It is of great importance to a.s.r. that risks within all business lines are timely and adequately controlled. In order to do so, a.s.r. implemented a Risk Management framework based on internationally recognised and accepted standards (such as COSO ERM and ISO 31000 risk management principles and guidelines). Using this framework, material risks that a.s.r. is, or can be, exposed to, are identified, measured, managed, monitored, reported and evaluated. The framework is both applicable to a.s.r. group and the underlying (legal) business entities.
The figure below is the risk management framework as applied by a.s.r.
The Risk Management (RM) framework consists of risk strategy (including risk appetite), risk governance, systems and data, risk policies and procedures, risk culture, and risk management process. The RM framework contributes to achieving the strategic, tactical and operational objectives as set out by a.s.r.
Strategic objectives that are pursued;
The risk appetite in pursuit of those strategic objectives.
a.s.r.’s risk strategy aims to ensure that decisions are made within the boundaries of the risk appetite, as stipulated annually by the EB and the SB (see chapter Risk strategy and risk appetite).
Risk governance can be seen as the way in which risks are managed, through a sound risk governance structure and clear tasks and responsibilities, including risk ownership. a.s.r. employs a risk governance framework that entails the tasks and responsibilities of the risk management organisation and the structure of the Risk committees (see chapter Risk governance).
Systems and data support the risk management process and provide management information to the risk committees and other relevant bodies. a.s.r. finds it very important to have qualitatively adequate data, models and systems in place, in order to be able to report and steer correct figures and to apply risk-mitigating measures timely. To ensure this, a.s.r. has designed a policy for data quality and model validation in line with Solvency II. Tools, models and systems are implemented to support the risk management process by giving guidance to and insights into the key risk indicators, risk tolerance levels, boundaries and actions, and remediation plans to mitigate risks (see chapter Systems and data).
Define the risk categories and the methods to measure the risks;
Outline how each relevant category, risk area and any potential aggregation of risk is managed;
Describe the connection with the overall solvency needs assessment as identified in the ORSA, the regulatory capital requirements and the risk tolerances;
Provide specific risk tolerances and limits within all relevant risk categories in line with the risk appetite statements;
Describe the frequency and content of regular stress tests and the circumstances that would warrant ad-hoc stress tests.
The classification of risks within a.s.r. is performed in line with, but is not limited to, the Solvency II risks. Each risk category consists of a policy that explicates how risks are identified, measured and controlled within a.s.r. (see chapter Risk policies and procedures).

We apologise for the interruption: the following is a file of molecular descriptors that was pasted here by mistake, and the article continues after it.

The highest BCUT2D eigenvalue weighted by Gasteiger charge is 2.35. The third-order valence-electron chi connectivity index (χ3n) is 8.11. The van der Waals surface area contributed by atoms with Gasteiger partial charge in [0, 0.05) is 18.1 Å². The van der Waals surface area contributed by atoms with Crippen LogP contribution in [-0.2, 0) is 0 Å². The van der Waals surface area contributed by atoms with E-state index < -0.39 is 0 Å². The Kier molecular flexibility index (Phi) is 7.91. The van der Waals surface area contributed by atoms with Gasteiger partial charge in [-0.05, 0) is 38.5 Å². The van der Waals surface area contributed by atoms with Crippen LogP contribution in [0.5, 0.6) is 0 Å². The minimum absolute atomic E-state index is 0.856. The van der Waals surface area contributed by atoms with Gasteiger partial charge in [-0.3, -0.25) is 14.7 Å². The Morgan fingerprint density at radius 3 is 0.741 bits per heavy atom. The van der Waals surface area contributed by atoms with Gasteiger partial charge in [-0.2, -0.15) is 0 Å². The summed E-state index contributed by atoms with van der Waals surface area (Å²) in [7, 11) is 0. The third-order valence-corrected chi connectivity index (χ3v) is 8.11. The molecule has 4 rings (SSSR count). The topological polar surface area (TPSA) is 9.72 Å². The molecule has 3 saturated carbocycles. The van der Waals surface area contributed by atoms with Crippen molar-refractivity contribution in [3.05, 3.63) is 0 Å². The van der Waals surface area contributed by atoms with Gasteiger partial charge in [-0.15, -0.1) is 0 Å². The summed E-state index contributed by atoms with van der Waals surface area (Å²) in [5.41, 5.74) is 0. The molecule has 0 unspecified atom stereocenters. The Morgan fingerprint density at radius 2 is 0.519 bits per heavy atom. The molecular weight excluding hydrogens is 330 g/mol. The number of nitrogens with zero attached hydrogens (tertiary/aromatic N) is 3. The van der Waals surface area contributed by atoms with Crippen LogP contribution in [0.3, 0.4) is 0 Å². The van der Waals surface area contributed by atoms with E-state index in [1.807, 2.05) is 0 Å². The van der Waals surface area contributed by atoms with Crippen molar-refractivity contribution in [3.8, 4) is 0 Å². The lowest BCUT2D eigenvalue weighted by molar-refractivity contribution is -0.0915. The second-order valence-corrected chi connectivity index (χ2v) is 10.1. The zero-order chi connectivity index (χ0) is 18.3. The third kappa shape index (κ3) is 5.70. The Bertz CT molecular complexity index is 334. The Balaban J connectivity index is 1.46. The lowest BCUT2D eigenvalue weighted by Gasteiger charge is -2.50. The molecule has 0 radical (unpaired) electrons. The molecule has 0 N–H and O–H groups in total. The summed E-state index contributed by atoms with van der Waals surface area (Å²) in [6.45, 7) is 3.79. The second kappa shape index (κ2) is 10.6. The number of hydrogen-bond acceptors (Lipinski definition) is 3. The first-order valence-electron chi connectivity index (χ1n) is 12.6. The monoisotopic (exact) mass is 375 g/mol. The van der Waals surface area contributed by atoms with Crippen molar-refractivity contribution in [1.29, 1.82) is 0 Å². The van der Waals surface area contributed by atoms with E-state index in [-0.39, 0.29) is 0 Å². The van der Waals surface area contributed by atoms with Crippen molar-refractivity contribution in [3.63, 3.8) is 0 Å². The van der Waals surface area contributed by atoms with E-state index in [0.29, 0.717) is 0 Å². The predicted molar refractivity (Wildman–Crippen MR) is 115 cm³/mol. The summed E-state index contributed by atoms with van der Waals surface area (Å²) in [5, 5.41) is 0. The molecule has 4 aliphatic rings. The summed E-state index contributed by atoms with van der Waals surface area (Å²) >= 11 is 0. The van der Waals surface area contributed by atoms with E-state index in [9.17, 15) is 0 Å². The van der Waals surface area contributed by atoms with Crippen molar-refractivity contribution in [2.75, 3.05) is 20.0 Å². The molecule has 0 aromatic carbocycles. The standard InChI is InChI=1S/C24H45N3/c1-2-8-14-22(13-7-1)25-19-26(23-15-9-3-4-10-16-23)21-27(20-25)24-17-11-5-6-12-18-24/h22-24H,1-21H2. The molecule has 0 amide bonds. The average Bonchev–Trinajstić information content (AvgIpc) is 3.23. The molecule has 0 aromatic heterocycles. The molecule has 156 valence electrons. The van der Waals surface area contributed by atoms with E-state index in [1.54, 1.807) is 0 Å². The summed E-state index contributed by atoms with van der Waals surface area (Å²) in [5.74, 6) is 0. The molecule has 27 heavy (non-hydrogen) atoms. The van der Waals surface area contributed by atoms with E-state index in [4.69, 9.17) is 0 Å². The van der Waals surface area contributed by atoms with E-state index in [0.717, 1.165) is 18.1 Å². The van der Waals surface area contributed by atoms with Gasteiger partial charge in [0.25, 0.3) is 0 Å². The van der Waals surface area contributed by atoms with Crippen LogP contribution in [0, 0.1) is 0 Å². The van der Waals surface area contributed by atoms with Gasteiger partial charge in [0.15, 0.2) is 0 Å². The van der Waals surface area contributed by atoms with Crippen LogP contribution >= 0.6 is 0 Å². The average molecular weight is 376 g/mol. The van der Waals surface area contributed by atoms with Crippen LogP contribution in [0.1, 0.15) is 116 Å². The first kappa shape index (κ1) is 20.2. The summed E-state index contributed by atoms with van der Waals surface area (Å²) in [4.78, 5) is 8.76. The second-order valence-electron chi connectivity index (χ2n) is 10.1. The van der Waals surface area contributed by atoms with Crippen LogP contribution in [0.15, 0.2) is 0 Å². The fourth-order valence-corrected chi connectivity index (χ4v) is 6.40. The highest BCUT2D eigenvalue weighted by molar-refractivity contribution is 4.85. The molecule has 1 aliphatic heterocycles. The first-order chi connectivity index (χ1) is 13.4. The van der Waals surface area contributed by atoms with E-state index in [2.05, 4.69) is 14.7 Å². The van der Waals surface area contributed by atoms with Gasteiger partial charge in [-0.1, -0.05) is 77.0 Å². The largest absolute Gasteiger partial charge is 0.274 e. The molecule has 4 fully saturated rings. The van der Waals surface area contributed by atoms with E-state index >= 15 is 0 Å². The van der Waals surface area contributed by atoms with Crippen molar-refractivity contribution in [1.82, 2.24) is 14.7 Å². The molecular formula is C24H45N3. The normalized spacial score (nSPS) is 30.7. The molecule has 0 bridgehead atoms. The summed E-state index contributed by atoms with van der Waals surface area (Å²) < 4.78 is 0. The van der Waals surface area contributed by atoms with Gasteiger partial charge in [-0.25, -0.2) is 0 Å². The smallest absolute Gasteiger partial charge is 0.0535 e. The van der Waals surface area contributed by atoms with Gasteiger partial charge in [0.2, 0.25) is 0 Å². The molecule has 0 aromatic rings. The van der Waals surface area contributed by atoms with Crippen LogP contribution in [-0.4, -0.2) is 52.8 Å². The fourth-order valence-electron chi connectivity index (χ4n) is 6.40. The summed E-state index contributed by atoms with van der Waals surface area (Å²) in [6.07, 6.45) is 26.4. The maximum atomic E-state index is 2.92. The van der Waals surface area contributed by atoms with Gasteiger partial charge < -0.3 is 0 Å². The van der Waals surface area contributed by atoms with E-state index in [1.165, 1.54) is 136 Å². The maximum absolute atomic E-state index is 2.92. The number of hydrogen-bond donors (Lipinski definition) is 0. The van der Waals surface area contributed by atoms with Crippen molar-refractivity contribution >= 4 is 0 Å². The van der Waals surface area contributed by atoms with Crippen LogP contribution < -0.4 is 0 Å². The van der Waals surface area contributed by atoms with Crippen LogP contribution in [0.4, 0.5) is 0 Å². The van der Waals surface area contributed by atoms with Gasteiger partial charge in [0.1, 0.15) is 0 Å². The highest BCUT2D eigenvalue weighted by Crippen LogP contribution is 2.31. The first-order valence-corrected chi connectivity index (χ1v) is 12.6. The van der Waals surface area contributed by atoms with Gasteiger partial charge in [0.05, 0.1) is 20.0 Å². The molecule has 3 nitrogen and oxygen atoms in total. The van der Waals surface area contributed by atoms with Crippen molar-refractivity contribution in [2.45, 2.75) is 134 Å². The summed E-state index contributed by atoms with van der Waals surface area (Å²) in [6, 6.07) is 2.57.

An effective risk culture is one that enables and rewards individuals and groups for taking risks in an informed manner. It is a term describing the values, beliefs, knowledge, attitudes and understanding about risk. All the elements of the RM framework combined make an effective risk culture.
Within a.s.r. risk culture is an important element that emphasises the human side of risk management. The EB has a distinguished role in expressing the appropriate norms and values (tone at the top). a.s.r. employs several measures to increase the risk awareness and, in doing so, the risk culture (see chapter Risk culture).
The risk management process contains all activities within the RM processes to structurally 1) identify risks; 2) measure risks; 3) manage risks; 4) monitor and report on risks; and 5) evaluate the risk profile and risk management framework. At a.s.r., the risk management process is used to implement the risk strategy in the steps mentioned. These five steps are applicable to the risks within the company to be managed effectively (see chapter Risk Management process).
a.s.r.’s risk strategy aims to ensure that decisions are made within the boundaries of the risk appetite, as stipulated annually by the EB and the SB.
Risk appetite is defined as the level and type of risk a.s.r. is willing to bear in order to meet its strategic, tactical and operational objectives. The risk appetite is formulated to give direction to the management of the (strategic) risks. The risk appetite contains a number of qualitative and quantitative risk appetite statements and is defined for both financial (FR) and non-financial risks (NFR). The statements highlight the risk preferences and limits of the organisation and are viewed as key elements for the realisation of the strategy. The statements and limits are defined at both group level and at legal entity level and are determined by the a.s.r. risk committee and approved by the SB.